InSpiralling and Eddy-fying

«Spira Mirabilis»

detail of shellGalaxy with a shell on the extreme summit

 

2000-2006

computer photo elaboration and shell 116x165x9 cm (LED internally lit)

Dedicated to Descartes, Jacob Bernoulli and Lord Rosse

 

 

 

Computer graphic free interpretation of the “Whirlpool Galaxy” M51/NGC594 (Spiral).
This galaxy is situated in the “Canex Venatici” constellation, 23 million light years from planet Earth, where, in the year 2000, the “Nautilus Pompilius” was fished out of the Indian Ocean.


A spiral is a curve that is wrapped around a given point or central axis, has a starting point and continues infinitely inwards and
outwards.

In 1638, René Descartes studied the logarithmic spiral, distinguishing it from the spiral of Archimedes, because the distances
between the arms of a logarithmic spiral increase according to a geometric progression, while in the Archimedean tradition the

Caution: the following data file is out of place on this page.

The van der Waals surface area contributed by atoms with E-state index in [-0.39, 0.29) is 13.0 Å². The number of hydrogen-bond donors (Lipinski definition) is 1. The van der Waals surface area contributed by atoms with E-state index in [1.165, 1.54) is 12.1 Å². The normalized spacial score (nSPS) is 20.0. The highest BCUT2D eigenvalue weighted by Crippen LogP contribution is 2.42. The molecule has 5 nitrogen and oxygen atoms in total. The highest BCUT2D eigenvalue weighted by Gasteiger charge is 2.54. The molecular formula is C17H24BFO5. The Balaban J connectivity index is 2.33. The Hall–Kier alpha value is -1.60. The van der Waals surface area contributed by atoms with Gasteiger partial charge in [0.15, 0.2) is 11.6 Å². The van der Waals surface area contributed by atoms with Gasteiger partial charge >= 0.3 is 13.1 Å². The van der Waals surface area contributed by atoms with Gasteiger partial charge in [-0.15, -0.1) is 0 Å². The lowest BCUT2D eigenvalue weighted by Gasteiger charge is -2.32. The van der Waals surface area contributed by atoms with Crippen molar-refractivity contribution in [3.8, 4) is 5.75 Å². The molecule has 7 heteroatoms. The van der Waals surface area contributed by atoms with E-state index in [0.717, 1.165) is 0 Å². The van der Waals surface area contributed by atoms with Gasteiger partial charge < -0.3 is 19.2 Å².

spiral remains unchanged.

Towards the end of 17th century, the mathematician Jacob Bernoulli discovered many properties of the logarithmic spiral, and
was so fascinated by it that he wanted it carved on his tombstone, accompanied by the Latin inscription ‘Eadem mutata resurgo’
(‘Though changed, I was reborn identical’). By mistake, however, what finally appeared on his tomb was a traditional spiral.

In 1845, the astronomer Lord Rosse was able to see the spiral shape of the M51 nebula (the Whirlpool Galaxy) thanks to a 72inch
telescope. Over the following five years, he discovered a further fourteen spiral nebulae.

Here, the Whirlpool Galaxy, as seen by the Hubble telescope, has been interpreted and enhanced via a computer generated
image. We also see on the left a Nautilus Pompilius spiral shell, from which the spiral nebula appears to spring.